FIG. 6 is a graphic representation of a time domain representation 70 of an output signal 72 in accordance with one embodiment of the invention. The graph shows the signal 72 as it would appear on an oscilloscope. The signal 72 incorporates all the effects of the test setup. FIG. 7 is a graphic representation of a frequency domain representation 80 of an output signal 82 with the effects of the test setup removed in accordance with one embodiment of the invention. The graph shows the signal 82 as it would appear after performing an FFT, DFT, etc. (Fast Fourier Transform; Discrete Fourier Transform) and adjusting for the test setup using the vector error correction coefficients. The vector error correction coefficients are function of frequency, as a result it is easier to compensate for them in the frequency domain. The carrier frequency 84 is shown on the graph. Note the other high frequency peaks 86 that are due to truncating the signal 72. Commonly the high frequency peaks 86 are eliminated by using a windowing function. FIG. 8 is a graphic representation of a windowing function 90 in accordance with one embodiment of the invention. The window function 90 is multiplied by the output signal 72 before an FFT is performed. FIG. 9 is a graphic representation of a frequency domain representation 100 of an output signal 102 with the effects of the test setup removed that has been multiplied by the window function of FIG. 8 in accordance with one embodiment of the invention. Note that the high frequency peaks are gone but the basic shape is the same. The carrier frequency 104 is still shown and is unaltered by the windowing function. FIG. 9 provides the user with the most accurate picture of how the device will behave in response to a real world input. FIG. 9 is also used to determine the transfer function coefficients (S11, S12, S21, S22) for the device under test. When a user desires to see a real time representation of the output signal undistorted by the test setup, an inverse Fourier transform is performed on the non-windowed FFT of FIG. 7. FIG. 10 is a graphic representation of a time domain representation 110 of the output signal 112 adjusted for the effects of the test setup in accordance with one embodiment of the invention. Note that all the signals are representative and are not actual signals. The reason for performing the inverse FFT on the signal of FIG. 7 instead of the signal of FIG. 9 is that the windowing function distorts the time domain representation. Thus FIG. 10 provides the user with a real time-domain output of the device under test. The prior art does not provide a real time-domain output waveform of the device under test. This significantly increases the understanding the user has of the device under test.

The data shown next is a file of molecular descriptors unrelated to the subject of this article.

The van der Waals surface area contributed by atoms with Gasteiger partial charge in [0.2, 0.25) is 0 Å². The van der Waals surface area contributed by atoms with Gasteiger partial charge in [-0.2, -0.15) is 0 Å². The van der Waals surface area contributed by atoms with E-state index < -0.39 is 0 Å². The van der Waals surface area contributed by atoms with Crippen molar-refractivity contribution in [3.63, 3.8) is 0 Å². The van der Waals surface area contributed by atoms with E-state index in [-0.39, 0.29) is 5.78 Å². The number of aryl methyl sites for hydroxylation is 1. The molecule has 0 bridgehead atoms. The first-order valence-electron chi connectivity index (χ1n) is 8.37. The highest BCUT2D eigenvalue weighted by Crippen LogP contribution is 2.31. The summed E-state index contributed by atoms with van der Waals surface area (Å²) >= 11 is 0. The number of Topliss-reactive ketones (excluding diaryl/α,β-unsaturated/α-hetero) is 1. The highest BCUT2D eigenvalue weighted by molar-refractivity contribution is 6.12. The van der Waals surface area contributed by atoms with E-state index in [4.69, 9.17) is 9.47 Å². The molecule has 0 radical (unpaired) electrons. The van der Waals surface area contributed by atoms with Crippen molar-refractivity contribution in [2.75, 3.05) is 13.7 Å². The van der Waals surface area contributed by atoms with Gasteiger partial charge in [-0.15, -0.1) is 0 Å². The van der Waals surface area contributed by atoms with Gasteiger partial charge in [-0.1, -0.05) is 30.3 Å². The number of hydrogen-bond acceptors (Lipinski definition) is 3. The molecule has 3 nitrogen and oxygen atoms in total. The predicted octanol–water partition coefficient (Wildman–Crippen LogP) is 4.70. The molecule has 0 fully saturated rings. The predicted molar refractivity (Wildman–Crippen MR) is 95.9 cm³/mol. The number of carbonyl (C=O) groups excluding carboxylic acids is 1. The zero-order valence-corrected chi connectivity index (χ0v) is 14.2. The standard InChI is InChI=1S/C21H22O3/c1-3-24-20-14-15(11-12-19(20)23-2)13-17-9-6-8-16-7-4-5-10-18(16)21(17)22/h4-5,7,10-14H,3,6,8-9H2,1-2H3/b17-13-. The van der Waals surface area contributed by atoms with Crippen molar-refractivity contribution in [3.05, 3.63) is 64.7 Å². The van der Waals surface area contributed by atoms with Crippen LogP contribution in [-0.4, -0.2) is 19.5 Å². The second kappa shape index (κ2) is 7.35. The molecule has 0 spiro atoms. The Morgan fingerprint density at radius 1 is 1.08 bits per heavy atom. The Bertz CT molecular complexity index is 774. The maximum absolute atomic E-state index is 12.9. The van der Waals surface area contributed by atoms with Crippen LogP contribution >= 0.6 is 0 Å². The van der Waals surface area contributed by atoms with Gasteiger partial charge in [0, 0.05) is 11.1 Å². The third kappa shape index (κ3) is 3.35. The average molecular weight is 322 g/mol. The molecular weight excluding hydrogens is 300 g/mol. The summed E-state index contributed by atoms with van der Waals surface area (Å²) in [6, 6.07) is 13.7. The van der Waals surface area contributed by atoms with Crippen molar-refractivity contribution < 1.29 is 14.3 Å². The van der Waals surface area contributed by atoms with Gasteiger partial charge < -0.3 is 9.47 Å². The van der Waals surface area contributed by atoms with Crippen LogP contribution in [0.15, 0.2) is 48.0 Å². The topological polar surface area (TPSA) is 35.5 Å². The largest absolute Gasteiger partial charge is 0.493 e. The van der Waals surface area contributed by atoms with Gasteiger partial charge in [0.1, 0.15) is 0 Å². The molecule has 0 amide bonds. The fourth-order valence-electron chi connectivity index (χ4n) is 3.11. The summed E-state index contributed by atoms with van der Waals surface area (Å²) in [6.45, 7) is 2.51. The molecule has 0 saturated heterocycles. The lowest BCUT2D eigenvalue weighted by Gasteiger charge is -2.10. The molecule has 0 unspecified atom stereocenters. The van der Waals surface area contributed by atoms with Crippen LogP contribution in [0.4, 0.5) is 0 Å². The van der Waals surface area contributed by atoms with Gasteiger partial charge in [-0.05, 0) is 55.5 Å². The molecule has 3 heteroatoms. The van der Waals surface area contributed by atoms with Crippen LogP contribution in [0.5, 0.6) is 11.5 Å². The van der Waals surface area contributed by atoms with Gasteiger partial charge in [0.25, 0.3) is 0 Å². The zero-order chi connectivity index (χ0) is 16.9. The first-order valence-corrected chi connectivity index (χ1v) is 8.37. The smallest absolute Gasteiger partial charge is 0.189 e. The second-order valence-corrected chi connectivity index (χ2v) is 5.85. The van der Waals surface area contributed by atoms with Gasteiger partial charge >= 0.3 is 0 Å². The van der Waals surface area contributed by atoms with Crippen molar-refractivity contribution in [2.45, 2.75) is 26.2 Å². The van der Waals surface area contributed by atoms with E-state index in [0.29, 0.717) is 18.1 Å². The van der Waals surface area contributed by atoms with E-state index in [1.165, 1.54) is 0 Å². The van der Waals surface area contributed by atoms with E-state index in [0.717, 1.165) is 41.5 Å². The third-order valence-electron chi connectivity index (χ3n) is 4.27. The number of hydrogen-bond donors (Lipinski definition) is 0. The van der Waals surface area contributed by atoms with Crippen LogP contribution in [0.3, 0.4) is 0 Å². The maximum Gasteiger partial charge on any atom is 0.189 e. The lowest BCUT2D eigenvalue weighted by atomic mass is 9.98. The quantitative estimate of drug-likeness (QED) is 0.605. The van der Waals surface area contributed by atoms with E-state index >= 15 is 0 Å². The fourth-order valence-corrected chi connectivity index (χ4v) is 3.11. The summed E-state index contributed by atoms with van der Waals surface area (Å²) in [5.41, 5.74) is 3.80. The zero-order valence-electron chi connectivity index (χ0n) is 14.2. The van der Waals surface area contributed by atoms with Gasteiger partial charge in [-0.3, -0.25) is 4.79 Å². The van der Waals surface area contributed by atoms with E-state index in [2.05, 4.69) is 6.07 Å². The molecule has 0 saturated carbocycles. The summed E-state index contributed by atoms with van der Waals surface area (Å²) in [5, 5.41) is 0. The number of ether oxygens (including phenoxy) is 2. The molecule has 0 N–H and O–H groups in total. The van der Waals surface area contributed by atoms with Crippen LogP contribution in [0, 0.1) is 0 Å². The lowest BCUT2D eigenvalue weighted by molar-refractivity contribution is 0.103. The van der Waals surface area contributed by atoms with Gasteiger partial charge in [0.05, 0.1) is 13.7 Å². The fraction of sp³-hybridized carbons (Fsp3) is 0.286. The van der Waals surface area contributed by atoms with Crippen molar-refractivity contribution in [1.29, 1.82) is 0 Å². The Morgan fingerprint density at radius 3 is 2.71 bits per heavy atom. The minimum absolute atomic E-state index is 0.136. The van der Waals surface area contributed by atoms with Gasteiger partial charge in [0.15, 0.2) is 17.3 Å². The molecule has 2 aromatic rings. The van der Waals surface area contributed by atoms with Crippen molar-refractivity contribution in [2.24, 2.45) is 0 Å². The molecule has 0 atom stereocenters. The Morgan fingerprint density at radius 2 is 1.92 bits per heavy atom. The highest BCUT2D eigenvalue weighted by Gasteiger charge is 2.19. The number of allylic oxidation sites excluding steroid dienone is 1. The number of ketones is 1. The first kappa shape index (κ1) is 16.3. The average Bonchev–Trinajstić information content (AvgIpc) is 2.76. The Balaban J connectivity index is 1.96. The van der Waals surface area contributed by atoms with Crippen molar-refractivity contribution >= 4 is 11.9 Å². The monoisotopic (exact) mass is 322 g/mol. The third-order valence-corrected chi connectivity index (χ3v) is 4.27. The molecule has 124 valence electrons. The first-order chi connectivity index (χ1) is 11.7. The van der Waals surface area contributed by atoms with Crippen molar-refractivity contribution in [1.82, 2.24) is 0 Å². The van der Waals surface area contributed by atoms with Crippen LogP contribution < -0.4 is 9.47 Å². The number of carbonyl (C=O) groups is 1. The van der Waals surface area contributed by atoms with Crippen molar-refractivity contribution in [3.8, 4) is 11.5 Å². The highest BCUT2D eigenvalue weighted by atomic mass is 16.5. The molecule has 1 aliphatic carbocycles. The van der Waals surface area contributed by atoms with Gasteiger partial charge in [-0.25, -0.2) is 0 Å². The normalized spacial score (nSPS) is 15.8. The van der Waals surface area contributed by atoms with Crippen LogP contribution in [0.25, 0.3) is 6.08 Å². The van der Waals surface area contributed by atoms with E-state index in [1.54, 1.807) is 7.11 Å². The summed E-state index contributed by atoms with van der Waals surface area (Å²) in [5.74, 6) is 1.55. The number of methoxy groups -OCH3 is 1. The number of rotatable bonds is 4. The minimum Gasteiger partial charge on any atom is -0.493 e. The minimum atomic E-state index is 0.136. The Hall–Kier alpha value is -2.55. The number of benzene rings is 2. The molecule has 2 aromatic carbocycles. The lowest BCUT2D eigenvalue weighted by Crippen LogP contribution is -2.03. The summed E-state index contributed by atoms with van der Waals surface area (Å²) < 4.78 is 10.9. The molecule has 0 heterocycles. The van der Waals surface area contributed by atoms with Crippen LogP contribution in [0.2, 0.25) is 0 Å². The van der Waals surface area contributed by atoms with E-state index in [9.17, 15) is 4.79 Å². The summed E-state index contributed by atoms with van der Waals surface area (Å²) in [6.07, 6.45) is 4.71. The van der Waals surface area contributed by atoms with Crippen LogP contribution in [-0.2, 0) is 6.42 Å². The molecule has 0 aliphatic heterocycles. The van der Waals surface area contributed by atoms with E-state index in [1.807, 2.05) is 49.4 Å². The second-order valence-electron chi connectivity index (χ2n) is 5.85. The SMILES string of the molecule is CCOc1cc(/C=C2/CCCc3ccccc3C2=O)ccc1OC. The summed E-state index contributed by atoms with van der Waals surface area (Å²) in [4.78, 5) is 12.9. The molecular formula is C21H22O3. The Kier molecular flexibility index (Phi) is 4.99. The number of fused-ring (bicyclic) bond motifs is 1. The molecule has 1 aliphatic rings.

FIG. 11 is a flow chart of the steps used in a method of characterizing a device under test in accordance with one embodiment of the invention. The process starts, step 150, by inserting the device under test in a test setup at step 152. A modulated signal is applied to the test setup at step 154. At step 156, the response to the modulated signal is measured which ends the process at step 158. In one embodiment a calibration standard is inserted in a test setup. A calibration signal is applied to the test setup. A vector error correction model for the test setup is determined. The vector error correction model includes vector error coefficients for a number of frequencies in the range of interest.